‘Shift in attitudes, implementation of laws to pave way for women welfare’

Participants believe political empowerment is necessary to ensure legal empowerment.


Our Correspondent July 17, 2013
"Male family members won’t dare torture women if they are given protection and served with speedy justice," Participant Abdullah Langha. PHOTO: FILE

KARACHI: Violence against women will continue in Pakistan until there is an attitudinal shift in the way society treats its women. There is a need to realise the importance of gender equality not only for the sake of a progressive family but for the general welfare of the nation.

People from different walks of life, including social activists, lawyers, academicians and women rights activists, have urged the government to implement laws to ensure zero tolerance against gender-based violence in the society.

At a roundtable meeting arranged by alMehran Rural Development Organisation (AMRDO) on Tuesday, different stakeholders criticised the attitude of men towards women at workplaces. They also regretted the different incidences of violence against women, including honour killings, and the behaviour of law-enforcement agencies towards victims. “A man considers a woman his property. She is unsafe socially. She feels insecure wherever she goes,” said Safia Haider. Flaying the stereotypes, she said that only women were expected to follow all norms and values. “Women in Pakistan are the biggest victims of the ghairat of men. The patriarchal society has restricted her freedom.”



Advocate Hamidullah Abbasi said that legislation alone won’t bring a visible change until the basic laws were reformed. He said that the people in the rural areas needed to change the way they perceive their women. “A killer is showered with respect in jail when he takes the life of his sister, wife, mother or daughter in the name of honour. The society considers it right.”

Abbasi said that there were laws in developed countries to hail women rights, but developing countries still needed time to understand the significance of women empowerment. “Violence knows no limit. It’s not good for civilised societies to endure gender-based violence,” said Rafique Wassan, a lecturer at the University of Sindh. “Educated people, members of civil society and the media should play an important role to spread the significance of according women their due respect,” Wassan urged.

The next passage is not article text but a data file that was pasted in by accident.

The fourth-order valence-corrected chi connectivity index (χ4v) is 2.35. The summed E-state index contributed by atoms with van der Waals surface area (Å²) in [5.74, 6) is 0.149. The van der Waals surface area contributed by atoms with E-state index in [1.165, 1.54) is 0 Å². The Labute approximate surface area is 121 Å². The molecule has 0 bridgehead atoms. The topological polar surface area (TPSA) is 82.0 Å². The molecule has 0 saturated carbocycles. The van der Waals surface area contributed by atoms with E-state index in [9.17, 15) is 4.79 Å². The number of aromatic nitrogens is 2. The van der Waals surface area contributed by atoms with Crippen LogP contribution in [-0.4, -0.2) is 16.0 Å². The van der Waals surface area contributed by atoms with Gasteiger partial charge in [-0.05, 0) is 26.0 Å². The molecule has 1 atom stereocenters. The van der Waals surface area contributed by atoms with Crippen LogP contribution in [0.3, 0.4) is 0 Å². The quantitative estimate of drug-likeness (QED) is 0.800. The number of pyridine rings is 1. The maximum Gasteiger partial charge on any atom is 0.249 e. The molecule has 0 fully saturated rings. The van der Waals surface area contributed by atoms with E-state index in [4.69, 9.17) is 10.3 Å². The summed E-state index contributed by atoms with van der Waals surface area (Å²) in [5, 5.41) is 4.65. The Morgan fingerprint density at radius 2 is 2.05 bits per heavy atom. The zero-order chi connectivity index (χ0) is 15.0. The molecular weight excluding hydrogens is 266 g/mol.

A participant, Abdullah Langha, was of the view that the society lacked safe shelters for women affected by violence. “Where should they be kept if they resist aggression? Male family members won’t dare torture them if women are given protection and served with speedy justice,” he added.



The participants believed that violence in the society was increasing by the day. They said that the majority of people were unaware that laws against violence existed. Violence was interlinked with the basic economic issues, such as poverty, unemployment and illiteracy. The participants stressed the need of politically empowering women to ensure their legal empowerment.

It was also highlighted that the cases of violence against women were not accurately reported due to social taboos. “The society needs a rapid change. Violence mainly occurs in areas where hunger and poverty has deep roots,” Aaliya Bakhshan said.

Asif Bajeer of the AMRDO said that violence in Larkana was high. Bajeer said that advocacy and awareness among women in affected areas won’t bring change if laws were not implemented in letter and spirit. “It’s the prime responsibility of the state to implement the laws,” he urged.

The speakers in the meeting also lauded the courageous role of working women. Aurat Foundation’s advocate Robina Brohi appreciated the Sindh government’s role for legislation. “We at least have laws now. A time will come when they will be implemented and the people will know their importance,” she added.

Published in The Express Tribune, July 18th, 2013.

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